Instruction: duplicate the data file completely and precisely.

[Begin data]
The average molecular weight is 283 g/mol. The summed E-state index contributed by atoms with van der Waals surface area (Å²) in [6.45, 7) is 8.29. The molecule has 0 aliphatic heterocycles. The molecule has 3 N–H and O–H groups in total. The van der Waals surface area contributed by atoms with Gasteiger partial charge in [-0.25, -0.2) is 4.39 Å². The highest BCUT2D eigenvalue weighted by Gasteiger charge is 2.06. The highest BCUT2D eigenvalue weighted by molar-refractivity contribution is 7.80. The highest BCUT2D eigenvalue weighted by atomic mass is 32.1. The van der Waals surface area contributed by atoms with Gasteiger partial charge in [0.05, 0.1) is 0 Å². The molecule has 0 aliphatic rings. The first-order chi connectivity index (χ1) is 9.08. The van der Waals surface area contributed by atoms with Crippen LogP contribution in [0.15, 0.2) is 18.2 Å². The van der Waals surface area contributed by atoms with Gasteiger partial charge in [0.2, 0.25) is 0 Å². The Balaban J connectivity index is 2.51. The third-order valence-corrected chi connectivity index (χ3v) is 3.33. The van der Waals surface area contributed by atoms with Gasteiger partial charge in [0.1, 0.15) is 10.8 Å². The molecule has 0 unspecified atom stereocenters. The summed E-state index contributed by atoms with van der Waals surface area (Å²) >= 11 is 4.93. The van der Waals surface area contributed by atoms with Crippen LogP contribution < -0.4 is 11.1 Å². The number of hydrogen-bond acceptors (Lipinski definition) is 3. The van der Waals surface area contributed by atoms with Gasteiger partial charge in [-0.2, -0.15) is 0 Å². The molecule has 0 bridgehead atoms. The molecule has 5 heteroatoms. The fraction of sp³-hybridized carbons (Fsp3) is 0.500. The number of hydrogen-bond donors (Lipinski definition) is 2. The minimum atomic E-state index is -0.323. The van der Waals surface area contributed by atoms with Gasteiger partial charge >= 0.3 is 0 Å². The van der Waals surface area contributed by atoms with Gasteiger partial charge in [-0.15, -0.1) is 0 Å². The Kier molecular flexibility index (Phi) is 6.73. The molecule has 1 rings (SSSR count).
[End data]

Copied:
The average molecular weight is 283 g/mol. The summed E-state index contributed by atoms with van der Waals surface area (Å²) in [6.45, 7) is 8.29. The molecule has 0 aliphatic heterocycles. The molecule has 3 N–H and O–H groups in total. The van der Waals surface area contributed by atoms with Gasteiger partial charge in [-0.25, -0.2) is 4.39 Å². The highest BCUT2D eigenvalue weighted by Gasteiger charge is 2.06. The highest BCUT2D eigenvalue weighted by molar-refractivity contribution is 7.80. The highest BCUT2D eigenvalue weighted by atomic mass is 32.1. The van der Waals surface area contributed by atoms with Gasteiger partial charge in [0.05, 0.1) is 0 Å². The molecule has 0 aliphatic rings. The first-order chi connectivity index (χ1) is 9.08. The van der Waals surface area contributed by atoms with Crippen LogP contribution in [0.15, 0.2) is 18.2 Å². The van der Waals surface area contributed by atoms with Gasteiger partial charge in [0.2, 0.25) is 0 Å². The Balaban J connectivity index is 2.51. The third-order valence-corrected chi connectivity index (χ3v) is 3.33. The van der Waals surface area contributed by atoms with Gasteiger partial charge in [0.1, 0.15) is 10.8 Å². The molecule has 0 unspecified atom stereocenters. The summed E-state index contributed by atoms with van der Waals surface area (Å²) >= 11 is 4.93. The van der Waals surface area contributed by atoms with Crippen LogP contribution < -0.4 is 11.1 Å². The number of hydrogen-bond acceptors (Lipinski definition) is 3. The van der Waals surface area contributed by atoms with Gasteiger partial charge in [-0.2, -0.15) is 0 Å². The molecule has 0 bridgehead atoms. The molecule has 5 heteroatoms. The fraction of sp³-hybridized carbons (Fsp3) is 0.500. The number of hydrogen-bond donors (Lipinski definition) is 2. The minimum atomic E-state index is -0.323. The van der Waals surface area contributed by atoms with Gasteiger partial charge >= 0.3 is 0 Å². The van der Waals surface area contributed by atoms with Gasteiger partial charge in [-0.15, -0.1) is 0 Å². The Kier molecular flexibility index (Phi) is 6.73. The molecule has 1 rings (SSSR count).